This notion that we can “debunk” everything that a person ever said based upon their weakest claims is very problematic. There has never been a perfect theorist, and neither should we demand it. Making mistakes is part of the learning process.
The idea that cranks are the only problem we face ignores the problem of dogmatism in science, which is far harder to observe and recognize. There is no sense to focusing exclusively upon cranks without also talking about the dogmatism, for the public is caught in the middle of both threats. When cranks become the focus of the conversation, it tends to direct skepticism away from conventional theory. Some would call this pseudo-skepticism, for we have sufficient reason to be skeptical of all claims in science. Pseudo-skepticism is skepticism without philosophy; it’s ideologically-driven skepticism.
There are very likely mistakes within our theories. Those of us who read press releases with a critical eye and an awareness of at least another competing paradigm, and who understand what an ad hoc model is, can see that cosmology and astrophysics – in particular – are struggling to explain what we are observing. This is actually part of what keeps so many cranks coming to those disciplines.
If you and others want to think that a 4% universe is a success story, then be prepared to live with that until your time is up. Some of us think that we can do better by starting from scratch, with a paradigm which is designed to fit modern observations which Einstein and the others were never even aware of. A lot has happened in the last 100 years. You’ve never bought 4% of a product; so, why is it enough to base a worldview upon? The resources that have already been thrown at the dark matter/energy problems are really quite astounding.
Part of the value of the Internet is in the long tail. Science has a long tail just like commerce. There are some good ideas embedded into it. It’s not all nonsense. However, the mere thought of wading through it causes some people to simply reject the entire tail. And yet, many realize that the importance of the tail is on the rise. It’s what makes the Internet special, and it’s why the Internet disrupts business models. Rather than reject it’s introduction to the world of science, we should devise systems which facilitate its mining.
Cosmology is the most empirically-challenged discipline of science, and it frequently resorts to metaphysical (metaphysics = “beyond science”) claims to make its case. There is no sense to treating it with the same level of confidence as a laboratory science.
A creation event is no less a creation event just because it happened 14 billion years ago. Creation events placed into models eventually become fudge factors. Once they become accepted as beyond questioning, they will then predictably be adjusted as necessary to simply make the model work. How many times, for instance, has the date of the Big Bang creation had to be adjusted?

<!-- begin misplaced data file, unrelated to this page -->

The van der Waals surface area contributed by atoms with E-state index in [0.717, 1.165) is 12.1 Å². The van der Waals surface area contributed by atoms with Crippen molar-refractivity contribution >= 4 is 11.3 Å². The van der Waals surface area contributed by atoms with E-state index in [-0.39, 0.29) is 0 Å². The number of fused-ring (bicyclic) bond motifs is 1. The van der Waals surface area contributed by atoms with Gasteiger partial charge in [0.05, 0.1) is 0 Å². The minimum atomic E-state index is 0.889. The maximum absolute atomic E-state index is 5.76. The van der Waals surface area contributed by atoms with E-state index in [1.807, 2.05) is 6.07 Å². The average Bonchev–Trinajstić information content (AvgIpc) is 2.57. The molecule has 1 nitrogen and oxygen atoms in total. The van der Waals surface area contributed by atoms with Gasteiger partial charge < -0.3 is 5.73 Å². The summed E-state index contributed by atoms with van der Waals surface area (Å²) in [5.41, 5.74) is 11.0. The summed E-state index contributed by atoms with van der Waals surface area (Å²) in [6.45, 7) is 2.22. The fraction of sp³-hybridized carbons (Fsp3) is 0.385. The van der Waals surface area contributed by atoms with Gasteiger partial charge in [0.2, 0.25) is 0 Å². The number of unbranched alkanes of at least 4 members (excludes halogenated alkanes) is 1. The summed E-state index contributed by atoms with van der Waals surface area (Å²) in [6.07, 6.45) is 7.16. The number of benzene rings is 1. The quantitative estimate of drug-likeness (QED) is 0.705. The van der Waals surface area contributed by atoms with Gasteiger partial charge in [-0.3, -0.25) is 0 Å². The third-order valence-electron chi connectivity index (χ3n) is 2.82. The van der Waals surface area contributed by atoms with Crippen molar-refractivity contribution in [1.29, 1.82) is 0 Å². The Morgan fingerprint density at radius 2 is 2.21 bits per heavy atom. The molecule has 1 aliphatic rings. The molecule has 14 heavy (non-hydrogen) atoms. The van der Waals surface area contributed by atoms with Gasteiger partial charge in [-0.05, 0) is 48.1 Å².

The bulk of the crank phenomenon is very possibly an artifact of a dysfunctional educational process which invites students to memorize science as a collection of unrelated factoids. When people immerse themselves within the concepts, history and philosophy of science, and learn how those concepts are related to one another, meaningful opinions are possible about highly complex subjects like cosmology and astrophysics.
Those who imagine that they can decide controversies without actually engaging them are using non-scientific methodologies to judge scientific controversies. The human mind is most fundamentally a difference engine; it judges ideas on the basis of how much they differ from existing beliefs. Prediction serves an important purpose; it keeps us alive and healthy. But, science is a process of evaluating claims without bias towards our gut instinct expectations. The process that so effectively keeps us alive can also interfere with our ability to judge scientific claims.
It’s absolutely vital that those who go to the effort online of disagreeing with a theory should have also put some reasonable amount of effort into understanding what the theory says. If you don’t have a pretty good idea about what is being claimed, then you have no meaningful way of actually knowing if the theory you’re arguing against is succeeding or not. Learning about only the conventional theories does not qualify you to disagree with a completely different paradigm, and arguing against every idea which disagrees with conventional wisdom is not a philosophical approach, because you are bound to eventually be wrong.
Agreement is really quite overrated. Uncertainty cannot be completely eradicated, and neither should we think that this is the goal within an uncertain domain like cosmology. Learning to live with uncertainty is imperative if we wish to possess accurate beliefs, for critical thinkers are tasked with considering and evaluating many different competing ideas. There exists value to both breadth and depth of knowledge. If you know about something that I don’t know about, I’ll listen to you talk about it.
Do people really consider these to be the signs of somebody who has lost touch with reality? If the BoingBoing community prefers to align itself with whatever is conventional in science, so be it. I’m not here to force myself upon people. I’m here to critically think about science.